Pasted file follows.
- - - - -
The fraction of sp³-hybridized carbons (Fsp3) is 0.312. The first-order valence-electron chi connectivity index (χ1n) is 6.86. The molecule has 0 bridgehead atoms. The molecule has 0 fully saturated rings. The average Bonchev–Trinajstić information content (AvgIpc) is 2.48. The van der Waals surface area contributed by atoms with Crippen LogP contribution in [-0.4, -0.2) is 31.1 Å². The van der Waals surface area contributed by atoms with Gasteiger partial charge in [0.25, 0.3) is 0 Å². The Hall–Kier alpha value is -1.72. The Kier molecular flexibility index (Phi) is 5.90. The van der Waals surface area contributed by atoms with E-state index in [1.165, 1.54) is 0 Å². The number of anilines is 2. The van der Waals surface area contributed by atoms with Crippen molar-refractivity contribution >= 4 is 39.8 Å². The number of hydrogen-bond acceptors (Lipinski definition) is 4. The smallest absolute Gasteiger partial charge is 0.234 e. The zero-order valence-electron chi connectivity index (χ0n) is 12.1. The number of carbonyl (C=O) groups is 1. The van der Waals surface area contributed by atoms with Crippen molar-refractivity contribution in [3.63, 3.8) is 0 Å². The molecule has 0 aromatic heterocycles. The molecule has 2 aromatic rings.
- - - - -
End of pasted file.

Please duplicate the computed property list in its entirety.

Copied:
The fraction of sp³-hybridized carbons (Fsp3) is 0.312. The first-order valence-electron chi connectivity index (χ1n) is 6.86. The molecule has 0 bridgehead atoms. The molecule has 0 fully saturated rings. The average Bonchev–Trinajstić information content (AvgIpc) is 2.48. The van der Waals surface area contributed by atoms with Crippen LogP contribution in [-0.4, -0.2) is 31.1 Å². The van der Waals surface area contributed by atoms with Gasteiger partial charge in [0.25, 0.3) is 0 Å². The Hall–Kier alpha value is -1.72. The Kier molecular flexibility index (Phi) is 5.90. The van der Waals surface area contributed by atoms with E-state index in [1.165, 1.54) is 0 Å². The number of anilines is 2. The van der Waals surface area contributed by atoms with Crippen molar-refractivity contribution >= 4 is 39.8 Å². The number of hydrogen-bond acceptors (Lipinski definition) is 4. The smallest absolute Gasteiger partial charge is 0.234 e. The zero-order valence-electron chi connectivity index (χ0n) is 12.1. The number of carbonyl (C=O) groups is 1. The van der Waals surface area contributed by atoms with Crippen molar-refractivity contribution in [3.63, 3.8) is 0 Å². The molecule has 0 aromatic heterocycles. The molecule has 2 aromatic rings.